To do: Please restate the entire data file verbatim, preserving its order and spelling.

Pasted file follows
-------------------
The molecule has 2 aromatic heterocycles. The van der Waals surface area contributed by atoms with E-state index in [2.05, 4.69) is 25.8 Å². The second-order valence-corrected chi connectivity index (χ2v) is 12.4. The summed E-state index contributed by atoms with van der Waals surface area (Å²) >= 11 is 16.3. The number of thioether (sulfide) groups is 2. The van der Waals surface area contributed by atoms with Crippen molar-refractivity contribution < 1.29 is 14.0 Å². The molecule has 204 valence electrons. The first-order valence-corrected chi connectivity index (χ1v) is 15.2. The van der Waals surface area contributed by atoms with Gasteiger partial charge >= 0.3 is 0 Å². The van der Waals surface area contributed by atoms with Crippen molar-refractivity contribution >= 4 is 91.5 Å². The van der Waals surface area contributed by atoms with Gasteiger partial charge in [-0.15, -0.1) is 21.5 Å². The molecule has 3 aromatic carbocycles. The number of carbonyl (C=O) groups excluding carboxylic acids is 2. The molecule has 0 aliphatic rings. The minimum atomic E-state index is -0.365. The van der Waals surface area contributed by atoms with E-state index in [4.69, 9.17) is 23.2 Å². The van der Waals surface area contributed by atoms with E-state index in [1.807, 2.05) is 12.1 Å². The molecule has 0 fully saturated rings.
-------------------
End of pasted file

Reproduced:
The molecule has 2 aromatic heterocycles. The van der Waals surface area contributed by atoms with E-state index in [2.05, 4.69) is 25.8 Å². The second-order valence-corrected chi connectivity index (χ2v) is 12.4. The summed E-state index contributed by atoms with van der Waals surface area (Å²) >= 11 is 16.3. The number of thioether (sulfide) groups is 2. The van der Waals surface area contributed by atoms with Crippen molar-refractivity contribution < 1.29 is 14.0 Å². The molecule has 204 valence electrons. The first-order valence-corrected chi connectivity index (χ1v) is 15.2. The van der Waals surface area contributed by atoms with Gasteiger partial charge >= 0.3 is 0 Å². The van der Waals surface area contributed by atoms with Crippen molar-refractivity contribution >= 4 is 91.5 Å². The van der Waals surface area contributed by atoms with Gasteiger partial charge in [-0.15, -0.1) is 21.5 Å². The molecule has 3 aromatic carbocycles. The number of carbonyl (C=O) groups excluding carboxylic acids is 2. The molecule has 0 aliphatic rings. The minimum atomic E-state index is -0.365. The van der Waals surface area contributed by atoms with E-state index in [4.69, 9.17) is 23.2 Å². The van der Waals surface area contributed by atoms with E-state index in [1.807, 2.05) is 12.1 Å². The molecule has 0 fully saturated rings.